There’s an interesting little sentence tucked away in one of Paul’s letters. Paul writes to his young disciple Timothy: “When you come bring the cloak which I left at Troas with Carpus, and the books, especially the parchments.” (2 Timothy 4:13)
We don’t know which books Paul was asking for. Some speculate that these “biblia” (Greek) contained the earliest forms of the gospels. The parchments may have been copies of the Hebrew Scriptures, seeing that the Jews of that day wrote their sacred books on parchment made from animal skins.
Paul wrote these words from prison, likely in Rome. Paul could have asked Timothy for a special ‘care package’ of his favorite food — but Paul was more interested in feeding his mind than his body. Paul could have asked Timothy to bring a lawyer to secure his release, but he didn’t.
Commenting on this little verse, the great preacher, Charles Haddon Spurgeon wrote the following words: “He is inspired, yet he wants books! He has seen the Lord, yet he wants books! He has been caught up into the third heaven, and has heard things which it is unlawful to utter, yet he wants books! He has written the major part of the New Testament, yet he wants books!”
Paul was a well-educated man. He grew up in the city of Tarsus, an outstanding center of Greek culture, ranking next to Athens and Alexandria. But Paul was mostly educated in Jerusalem as a pupil of the famous rabbi Gamaliel. Since Paul’s parents were Pharisees (Acts 23:6), it was only natural to send their son to study under the most illustrious Pharisee of the day.
In the school of Gamaliel Paul became as proficient as possible in the traditions of his people. Paul himself claimed to have outstripped his contemporaries in the knowledge and practice of the Jewish religion.
The Jewish people have always had a high regard for education. The education of children at home was a religious duty. It was the father’s duty to explain the meaning of the commandments by telling the stories of the nation’s history (Deut. 6:20-25). This instruction was reinforced by the celebration of the major festivals in the home and in the wider community.
It seems that the prophets were responsible for the first schools in Israel. Disciples of various prophets regarded these men as teachers and would faithfully memorize their sayings and transmit them orally until these traditions were later collected and written down (2 Kings 8:4; Jer. 26:17ff).
During the reign of Solomon there was a need to write down the oral traditions for use in the court, temple, and local worship centers. As a result men known as Scribes were trained in schools for this purpose.
The Levites, in addition to their other priestly duties, were involved in education (see Deut. 33:10). Ezra was both priest and scribe. He undertook the task of calling the people back to God by teaching and explaining to them the Law (see Ezra 6:6,10). As he taught the Law section by section he was aided by the Levites, who “helped the people to understand.” (Neh. 8:8)
Synagogues likely emerged during the Babylonian exile and were established to provide a place where Jews anywhere could gather to study the law. The synagogue provided a community-wide system of adult education.
And then there were the academies established by rabbis for promising young students. Each house of study was directed by a great Pharisaic teacher. It was in such an academy under Gamaliel, the grandson of Hillel, that Paul the apostle studied as a young man. In a Bet HaMidrash or “House of Study” rabbis conducted theological discussions. Many of these discussions were written down and are contained in the Jewish Talmud.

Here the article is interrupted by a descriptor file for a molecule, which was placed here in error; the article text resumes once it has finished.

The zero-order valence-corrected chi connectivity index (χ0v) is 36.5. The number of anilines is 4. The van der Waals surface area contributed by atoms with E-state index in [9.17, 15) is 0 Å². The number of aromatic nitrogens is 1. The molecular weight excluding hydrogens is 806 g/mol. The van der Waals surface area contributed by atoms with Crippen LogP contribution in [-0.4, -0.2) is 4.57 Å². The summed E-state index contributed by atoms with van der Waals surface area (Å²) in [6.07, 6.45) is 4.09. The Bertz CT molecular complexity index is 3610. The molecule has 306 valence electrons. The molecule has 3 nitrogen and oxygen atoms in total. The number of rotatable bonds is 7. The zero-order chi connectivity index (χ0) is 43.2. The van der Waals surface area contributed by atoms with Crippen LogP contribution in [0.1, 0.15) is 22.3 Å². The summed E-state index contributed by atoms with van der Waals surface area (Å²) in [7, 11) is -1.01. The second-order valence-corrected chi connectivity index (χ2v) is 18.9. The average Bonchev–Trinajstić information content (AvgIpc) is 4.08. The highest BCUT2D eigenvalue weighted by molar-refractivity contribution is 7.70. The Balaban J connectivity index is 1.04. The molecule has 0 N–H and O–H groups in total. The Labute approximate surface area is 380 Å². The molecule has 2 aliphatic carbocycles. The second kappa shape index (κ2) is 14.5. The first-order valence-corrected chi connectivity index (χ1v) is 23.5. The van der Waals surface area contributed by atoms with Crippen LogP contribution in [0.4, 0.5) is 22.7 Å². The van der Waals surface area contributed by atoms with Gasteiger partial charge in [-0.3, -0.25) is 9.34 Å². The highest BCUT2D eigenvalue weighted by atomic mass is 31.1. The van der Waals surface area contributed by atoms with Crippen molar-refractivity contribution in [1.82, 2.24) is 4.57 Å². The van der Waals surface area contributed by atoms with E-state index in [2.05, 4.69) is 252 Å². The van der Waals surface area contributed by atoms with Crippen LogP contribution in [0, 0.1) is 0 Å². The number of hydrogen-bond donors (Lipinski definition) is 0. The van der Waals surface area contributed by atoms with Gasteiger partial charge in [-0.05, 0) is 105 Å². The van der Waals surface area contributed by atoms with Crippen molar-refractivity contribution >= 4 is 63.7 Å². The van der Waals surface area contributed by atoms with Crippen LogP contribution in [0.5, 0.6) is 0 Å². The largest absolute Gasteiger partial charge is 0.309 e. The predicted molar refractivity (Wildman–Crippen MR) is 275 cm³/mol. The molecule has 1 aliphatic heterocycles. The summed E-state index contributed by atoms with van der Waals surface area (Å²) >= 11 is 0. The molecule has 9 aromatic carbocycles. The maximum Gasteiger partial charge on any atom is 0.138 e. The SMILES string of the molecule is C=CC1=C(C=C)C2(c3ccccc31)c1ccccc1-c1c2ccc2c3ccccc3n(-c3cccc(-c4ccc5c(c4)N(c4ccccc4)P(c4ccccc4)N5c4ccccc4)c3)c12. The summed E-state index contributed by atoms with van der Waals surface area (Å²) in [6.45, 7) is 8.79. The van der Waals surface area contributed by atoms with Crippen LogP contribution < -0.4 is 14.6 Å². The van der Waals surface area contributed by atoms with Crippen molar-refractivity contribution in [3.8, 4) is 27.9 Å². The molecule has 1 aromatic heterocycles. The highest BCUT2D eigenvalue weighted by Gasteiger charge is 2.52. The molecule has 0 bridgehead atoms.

When we look at the history of the Jewish people we see that education embraced the whole of life from the cradle to the grave. One was never too old or too young to learn the Scriptures. That’s why the Jews became known as “the people of the Book.”
There were things about the Pharisees that he would eventually harshly criticize following his becoming a disciple of Jesus, but Paul never despises the Pharisee’s high regard for the study of the Scriptures. On the contrary, after began to follow the Lord he continued to immerse Himself in God’s Word and taught it faithfully wherever he went.
So much was Paul committed to the study and teaching of the Scriptures that he says in his farewell speech to the elders of Ephesus, “For I did not shrink from declaring to you the whole purpose of God.” (Acts 20:27). Paul was not content until the Ephesians learned everything there was to know of God and His Word.
Many of us read the Bible every day. Reading is essential. But we also need to study the Bible in order to properly understand it and apply it. Study takes discipline and hard work and often means getting help from others who have expertise in the interpretation of Scripture.
Martin Luther said he studied his Bible as if gathering apples. First he shook the whole tree; then he shook each limb; then he shook each branch, and after each branch, every twig; and then he looked under every leaf. Luther said that it was good to read the Bible as a whole, shaking the whole tree. Then shake every limb ‑‑that is, study book after book. Then shake every branch, giving attention to the chapters. Then shake each twig, by a careful study of the paragraphs and sentences. And then if you will look under each leaf, by searching the meaning of the words you will be richly rewarded.
Which study tools have you’ve found most helpful, whether books, software, or online resources? I’d love to hear your comments.